Andrus v. Dep't of Energy, No. 15-453, 2016 WL 4186917 (D. Idaho Aug. 8, 2016) (Winmill, C. J.)

Monday, August 8, 2016

Andrus v. Dep't of Energy, No. 15-453, 2016 WL 4186917 (D. Idaho Aug. 8, 2016) (Winmill, C. J.)

Re: Request for communications between DOE and Idaho concerning Idaho's 1995 settlement agreement with DOE

Disposition: Granting in part and denying in part defendant's motion for summary judgment; granting in part and denying in part plaintiff's motion for summary judgment

  • Litigation Considerations, Exhaustion of Administrative Remedies: "[T]he Court must grant DOE's Motion for Summary Judgment and dismiss [plaintiff's] FOIA claims regarding the October 5, 2015 documents." The court relates that "[i]t is undisputed that [plaintiff] exhausted his administrative remedies pertaining to the documents released on July 10, 2015." "However, DOE did not have the same opportunity to fully review the thirty-eight documents belatedly disclosed by DOE on October 5, 2015." "[Plaintiff] had already initiated this litigation regarding the July 10, 2015 documents when DOE released the final documents in October." First, "the Court . . . considers exhaustion under FOIA a jurisprudential requirement." The court notes that "the Ninth Circuit addressed the FOIA exhaustion issue thirty years ago . . . and concluded that exhaustion is jurisdictional." "However, the Court is not convinced that the Ninth Circuit would reach that same conclusion today." Second, the court finds that "the underlying policy considerations of the doctrine of exhaustion require the Court to dismiss [plaintiff's] claim regarding the October 5, 2015 documents to be further reviewed by the DOE."
  • Litigation Considerations, Mootness and Other Grounds for Dismissal: The court holds that "DOE's motion for summary judgment for the First Claim for Relief [based on "a 'failure to timely respond to FOIA Request'"] will be granted" because "[plaintiff] conceded in oral argument that all responsive documents, to his knowledge, have been disclosed."
  • Litigation Considerations, Vaughn Index/Declaration, In Camera Inspection & Exemption 5, Deliberative Process Privilege, Attorney-Client Privilege: "[T]he Court does not find the affidavit and Vaughn index provided by DOE sufficient to grant either party's Motion for Summary Judgment at this time." "The Court will therefore exercise its discretion . . . and conduct an in camera review of the documents to ensure the underlying material is properly redacted." The court first notes that "[plaintiff] has not contested that the emails are 'exclusively between DOE employees' and thus fall under the 'inter-agency or intra-agency' requirement of Exemption 5." Second, regarding the deliberative process privilege, the court finds that "[c]ontext can be inferred from the twenty-three documents that DOE identifies as exempted solely under the deliberative process privilege to suggest that they could be predecisional and deliberative in nature, but the information provided in the DOE's Vaughn index and the FOIA officer affidavit is insufficient to make an affirmative conclusion." Specifically, the court finds that "[t]he index does not identify the authority of the document authors, and there is no way to determine whether the redacted information is 'deliberative' or may be considered more 'factual' in nature." Third, regarding the attorney-client privilege, the court finds that: "1) the information redacted under either privilege is indistinguishable from the information redacted under the deliberative process privilege and 2) because the titles of the authors and recipients are unknown and the Vaughn index so nondescript, there is no way to establish how legal counsel is implicated in any of the documents." "It is also persuasive that none of the documents withheld under attorney-client privilege are labeled 'confidential.'"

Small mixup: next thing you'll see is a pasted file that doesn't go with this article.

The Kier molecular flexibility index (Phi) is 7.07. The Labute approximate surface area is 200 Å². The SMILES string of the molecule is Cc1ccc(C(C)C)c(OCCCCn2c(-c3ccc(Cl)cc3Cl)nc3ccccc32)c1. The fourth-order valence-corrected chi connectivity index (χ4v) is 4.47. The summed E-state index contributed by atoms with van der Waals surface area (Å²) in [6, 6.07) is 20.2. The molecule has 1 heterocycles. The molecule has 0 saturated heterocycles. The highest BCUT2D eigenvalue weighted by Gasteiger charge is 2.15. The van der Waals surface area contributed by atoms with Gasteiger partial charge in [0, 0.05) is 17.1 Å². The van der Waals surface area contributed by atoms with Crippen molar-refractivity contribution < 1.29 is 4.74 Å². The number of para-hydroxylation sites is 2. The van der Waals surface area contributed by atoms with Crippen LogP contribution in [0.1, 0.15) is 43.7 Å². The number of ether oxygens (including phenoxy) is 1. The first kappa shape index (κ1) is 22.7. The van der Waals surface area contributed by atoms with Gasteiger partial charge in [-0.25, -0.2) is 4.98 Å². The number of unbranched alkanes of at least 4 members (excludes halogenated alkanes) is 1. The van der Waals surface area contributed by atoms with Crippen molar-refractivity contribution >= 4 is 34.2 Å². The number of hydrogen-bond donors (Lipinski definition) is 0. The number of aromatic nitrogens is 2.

• Litigation Considerations: The court finds that "[plaintiff] has properly challenged the DOE's decision-making process under the APA." "There is no doubt that where a party is purely seeking to challenge the sufficiency of an agency's application of FOIA exemptions, FOIA – not the APA – is the proper cause of action." "However, merely challenging the sufficiency of DOE's subsection (b)(5) exemptions is not [plaintiff's] objective in the present APA claim." "Rather, [plaintiff's] APA claim asks DOE to disclose documents that are in the 'public interest,' regardless of whether a FOIA exemption applies."


District Court
Exemption 5
In Camera Review
Litigation Considerations
Vaughn Index
Updated January 18, 2017